Teens are not the only members of society that suffer from mental health stigmatization. Adults, also, often feel stigmatized in the workplace, socially, at home, internally, and even in the media. Think about the media coverage you’ve seen about celebrities suffering from mental illness. They are photographed looking unkempt, acting out of control, and news stories imply they are crazy, rather than sick.
Mental illness is also a trigger for low self-esteem. Patients stigmatize themselves, blame themselves, and often are too embarrassed or ashamed to get treatment. Since mental illness and substance abuse can lead to strained relationships, patients often blame themselves and think poorly of themselves.
The good news is that self-esteem can improve through therapy, treatment, cognitive behavioral therapy, and exercises that help nurture self-worth.
Deconstructing the Mental Health Stigma
Social and personal stigmas about mental illness and ill-founded. They are harmful, discriminatory, and hurtful. Let’s smash the stigma and validate mental illness.
Validation for the Mentally Ill
- Health insurance companies cover treatment. A health insurance company only covers health-related illnesses. It views mental illness as a disease worthy of in-patient and out-patient treatment. If the medical community views, mental health as a disease, we all should.
- Recovery occurs every day! Mentally ill patients, substance abusers, and patients who deal with both mental illness and addiction can recover when they seek treatment. They have success stories that can and should be heard. Support groups and 12 Step Programs are effective because patients can relate to one another, regain hope, and recover.
- The National Institute of Health has an entire website dedicated to mental health. The federal government considers mental illness valid and crucial enough to provide a wealth of resources on the topic. There are dozens of resources on their website, but this one is about recognizing the warning signs of mental illness in children and teens is an excellent starting place.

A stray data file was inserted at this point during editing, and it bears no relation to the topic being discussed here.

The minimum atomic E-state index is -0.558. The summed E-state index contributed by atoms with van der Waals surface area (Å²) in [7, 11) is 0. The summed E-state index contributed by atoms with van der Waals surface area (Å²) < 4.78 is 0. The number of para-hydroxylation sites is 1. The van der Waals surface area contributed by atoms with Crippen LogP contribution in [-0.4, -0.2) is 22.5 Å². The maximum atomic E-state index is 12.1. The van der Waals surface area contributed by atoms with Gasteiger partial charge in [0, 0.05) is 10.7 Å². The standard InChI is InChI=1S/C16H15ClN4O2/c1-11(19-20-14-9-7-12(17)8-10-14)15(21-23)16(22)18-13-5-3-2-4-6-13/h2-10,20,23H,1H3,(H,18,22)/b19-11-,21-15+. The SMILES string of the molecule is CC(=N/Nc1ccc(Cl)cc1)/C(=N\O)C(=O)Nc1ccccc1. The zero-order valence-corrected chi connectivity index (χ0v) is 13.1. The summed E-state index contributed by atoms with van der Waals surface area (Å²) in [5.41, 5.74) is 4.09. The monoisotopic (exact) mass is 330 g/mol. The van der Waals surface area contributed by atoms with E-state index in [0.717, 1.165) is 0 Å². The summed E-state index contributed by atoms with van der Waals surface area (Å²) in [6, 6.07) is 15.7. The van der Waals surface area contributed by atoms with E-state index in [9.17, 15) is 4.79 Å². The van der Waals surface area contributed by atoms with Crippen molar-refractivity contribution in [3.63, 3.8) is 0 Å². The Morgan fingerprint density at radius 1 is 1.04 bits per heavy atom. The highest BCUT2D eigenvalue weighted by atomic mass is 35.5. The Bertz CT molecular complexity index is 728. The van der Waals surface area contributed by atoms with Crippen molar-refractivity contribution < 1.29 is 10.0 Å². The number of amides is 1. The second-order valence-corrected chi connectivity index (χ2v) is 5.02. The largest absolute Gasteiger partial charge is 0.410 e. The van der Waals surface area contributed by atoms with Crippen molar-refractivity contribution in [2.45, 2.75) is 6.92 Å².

- There are THOUSANDS of counselors, behavioral therapists, and treatment facilities around the world dedicated exclusively to treating mental illness and helping those afflicted enjoy a better life.
- Mental illness is often the result of a genetic variance. While most of us share the same basic DNA structure, there are small genetic variances between us all. Some of us are genetically predisposed to obesity or heart disease. EVERYONE has genetic variations, and it’s not ok to recognize one as acceptable and another unacceptable. They are all part and parcel of being a human being. Learn about five mental illnesses that are attributed to genetics here.
Break the Mental Health Stigma and Get Help
Breakthrough Recovery Outreach offers a wealth of therapeutic services to help patients who have mental illness and substance abuse conditions. Supportive services include individual counseling, family counseling, yoga, nutrition, mindfulness, and more.
If you, a family member, or someone you love is struggling with anxiety, depression, bipolar, substance abuse, or another mental health disorder, Breakthrough Recovery Outreach is committed to prioritizing care. We’re just a phone call away – (770) 493-7750.